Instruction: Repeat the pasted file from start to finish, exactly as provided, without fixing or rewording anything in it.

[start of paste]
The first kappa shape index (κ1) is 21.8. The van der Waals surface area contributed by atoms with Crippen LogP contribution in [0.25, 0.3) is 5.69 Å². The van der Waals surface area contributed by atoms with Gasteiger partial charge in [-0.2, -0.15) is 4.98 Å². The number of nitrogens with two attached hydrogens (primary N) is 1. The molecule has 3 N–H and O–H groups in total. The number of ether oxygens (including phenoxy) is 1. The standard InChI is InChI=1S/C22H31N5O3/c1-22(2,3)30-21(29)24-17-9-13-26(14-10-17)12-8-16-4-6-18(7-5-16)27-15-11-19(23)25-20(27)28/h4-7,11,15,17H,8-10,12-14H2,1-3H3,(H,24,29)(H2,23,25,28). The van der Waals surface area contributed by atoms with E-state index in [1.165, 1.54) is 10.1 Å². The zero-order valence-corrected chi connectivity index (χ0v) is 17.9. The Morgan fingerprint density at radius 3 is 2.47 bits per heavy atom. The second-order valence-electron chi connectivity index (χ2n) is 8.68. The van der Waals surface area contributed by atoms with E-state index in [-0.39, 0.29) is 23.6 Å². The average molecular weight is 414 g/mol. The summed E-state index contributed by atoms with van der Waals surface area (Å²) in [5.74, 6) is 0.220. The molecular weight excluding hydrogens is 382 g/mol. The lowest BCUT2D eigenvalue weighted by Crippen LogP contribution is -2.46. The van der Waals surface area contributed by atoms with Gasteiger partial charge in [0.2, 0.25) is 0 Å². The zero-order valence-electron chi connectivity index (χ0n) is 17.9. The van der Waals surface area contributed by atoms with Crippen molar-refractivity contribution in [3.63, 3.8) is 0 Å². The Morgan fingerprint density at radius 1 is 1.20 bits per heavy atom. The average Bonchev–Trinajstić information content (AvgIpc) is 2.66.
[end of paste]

The first kappa shape index (κ1) is 21.8. The van der Waals surface area contributed by atoms with Crippen LogP contribution in [0.25, 0.3) is 5.69 Å². The van der Waals surface area contributed by atoms with Gasteiger partial charge in [-0.2, -0.15) is 4.98 Å². The number of nitrogens with two attached hydrogens (primary N) is 1. The molecule has 3 N–H and O–H groups in total. The number of ether oxygens (including phenoxy) is 1. The standard InChI is InChI=1S/C22H31N5O3/c1-22(2,3)30-21(29)24-17-9-13-26(14-10-17)12-8-16-4-6-18(7-5-16)27-15-11-19(23)25-20(27)28/h4-7,11,15,17H,8-10,12-14H2,1-3H3,(H,24,29)(H2,23,25,28). The van der Waals surface area contributed by atoms with E-state index in [1.165, 1.54) is 10.1 Å². The zero-order valence-corrected chi connectivity index (χ0v) is 17.9. The Morgan fingerprint density at radius 3 is 2.47 bits per heavy atom. The second-order valence-electron chi connectivity index (χ2n) is 8.68. The van der Waals surface area contributed by atoms with E-state index in [-0.39, 0.29) is 23.6 Å². The average molecular weight is 414 g/mol. The summed E-state index contributed by atoms with van der Waals surface area (Å²) in [5.74, 6) is 0.220. The molecular weight excluding hydrogens is 382 g/mol. The lowest BCUT2D eigenvalue weighted by Crippen LogP contribution is -2.46. The van der Waals surface area contributed by atoms with Gasteiger partial charge in [0.2, 0.25) is 0 Å². The zero-order valence-electron chi connectivity index (χ0n) is 17.9. The van der Waals surface area contributed by atoms with Crippen molar-refractivity contribution in [3.63, 3.8) is 0 Å². The Morgan fingerprint density at radius 1 is 1.20 bits per heavy atom. The average Bonchev–Trinajstić information content (AvgIpc) is 2.66.